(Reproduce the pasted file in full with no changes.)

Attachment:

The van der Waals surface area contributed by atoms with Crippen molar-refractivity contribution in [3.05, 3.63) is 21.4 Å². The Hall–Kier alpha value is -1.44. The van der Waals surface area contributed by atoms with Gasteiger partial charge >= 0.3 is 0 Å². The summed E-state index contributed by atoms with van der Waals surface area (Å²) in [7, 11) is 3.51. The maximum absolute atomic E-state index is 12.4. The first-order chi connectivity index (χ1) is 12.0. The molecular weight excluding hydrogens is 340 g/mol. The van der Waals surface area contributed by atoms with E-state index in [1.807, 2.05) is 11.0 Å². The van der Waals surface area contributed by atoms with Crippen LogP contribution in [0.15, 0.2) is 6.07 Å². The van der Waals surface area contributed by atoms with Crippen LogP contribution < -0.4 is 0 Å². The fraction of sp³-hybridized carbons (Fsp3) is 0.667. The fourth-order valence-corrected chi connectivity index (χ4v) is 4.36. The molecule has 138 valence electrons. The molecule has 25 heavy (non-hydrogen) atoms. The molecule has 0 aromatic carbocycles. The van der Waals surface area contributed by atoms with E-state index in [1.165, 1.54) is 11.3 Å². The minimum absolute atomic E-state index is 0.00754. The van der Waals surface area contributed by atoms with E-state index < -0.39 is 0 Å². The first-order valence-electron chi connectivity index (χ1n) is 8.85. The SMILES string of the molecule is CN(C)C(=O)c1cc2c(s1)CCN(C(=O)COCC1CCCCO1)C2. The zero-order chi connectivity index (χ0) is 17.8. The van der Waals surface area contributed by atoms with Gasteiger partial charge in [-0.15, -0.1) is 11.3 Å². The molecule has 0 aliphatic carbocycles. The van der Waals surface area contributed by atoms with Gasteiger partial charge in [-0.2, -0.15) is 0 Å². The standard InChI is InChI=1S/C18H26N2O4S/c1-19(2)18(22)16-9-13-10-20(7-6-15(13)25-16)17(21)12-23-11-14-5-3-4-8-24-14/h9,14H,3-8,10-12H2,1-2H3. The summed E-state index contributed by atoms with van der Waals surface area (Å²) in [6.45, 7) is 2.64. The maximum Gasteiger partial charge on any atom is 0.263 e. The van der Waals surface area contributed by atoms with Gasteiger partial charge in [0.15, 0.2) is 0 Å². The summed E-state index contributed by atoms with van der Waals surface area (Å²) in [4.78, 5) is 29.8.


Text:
The van der Waals surface area contributed by atoms with Crippen molar-refractivity contribution in [3.05, 3.63) is 21.4 Å². The Hall–Kier alpha value is -1.44. The van der Waals surface area contributed by atoms with Gasteiger partial charge >= 0.3 is 0 Å². The summed E-state index contributed by atoms with van der Waals surface area (Å²) in [7, 11) is 3.51. The maximum absolute atomic E-state index is 12.4. The first-order chi connectivity index (χ1) is 12.0. The molecular weight excluding hydrogens is 340 g/mol. The van der Waals surface area contributed by atoms with E-state index in [1.807, 2.05) is 11.0 Å². The van der Waals surface area contributed by atoms with Crippen LogP contribution in [0.15, 0.2) is 6.07 Å². The van der Waals surface area contributed by atoms with Crippen LogP contribution < -0.4 is 0 Å². The fraction of sp³-hybridized carbons (Fsp3) is 0.667. The fourth-order valence-corrected chi connectivity index (χ4v) is 4.36. The molecule has 138 valence electrons. The molecule has 25 heavy (non-hydrogen) atoms. The molecule has 0 aromatic carbocycles. The van der Waals surface area contributed by atoms with E-state index in [1.165, 1.54) is 11.3 Å². The minimum absolute atomic E-state index is 0.00754. The van der Waals surface area contributed by atoms with E-state index < -0.39 is 0 Å². The first-order valence-electron chi connectivity index (χ1n) is 8.85. The SMILES string of the molecule is CN(C)C(=O)c1cc2c(s1)CCN(C(=O)COCC1CCCCO1)C2. The zero-order chi connectivity index (χ0) is 17.8. The van der Waals surface area contributed by atoms with Gasteiger partial charge in [-0.15, -0.1) is 11.3 Å². The molecule has 0 aliphatic carbocycles. The van der Waals surface area contributed by atoms with Gasteiger partial charge in [-0.2, -0.15) is 0 Å². The standard InChI is InChI=1S/C18H26N2O4S/c1-19(2)18(22)16-9-13-10-20(7-6-15(13)25-16)17(21)12-23-11-14-5-3-4-8-24-14/h9,14H,3-8,10-12H2,1-2H3. The summed E-state index contributed by atoms with van der Waals surface area (Å²) in [6.45, 7) is 2.64. The maximum Gasteiger partial charge on any atom is 0.263 e. The van der Waals surface area contributed by atoms with Gasteiger partial charge in [0.15, 0.2) is 0 Å². The summed E-state index contributed by atoms with van der Waals surface area (Å²) in [4.78, 5) is 29.8.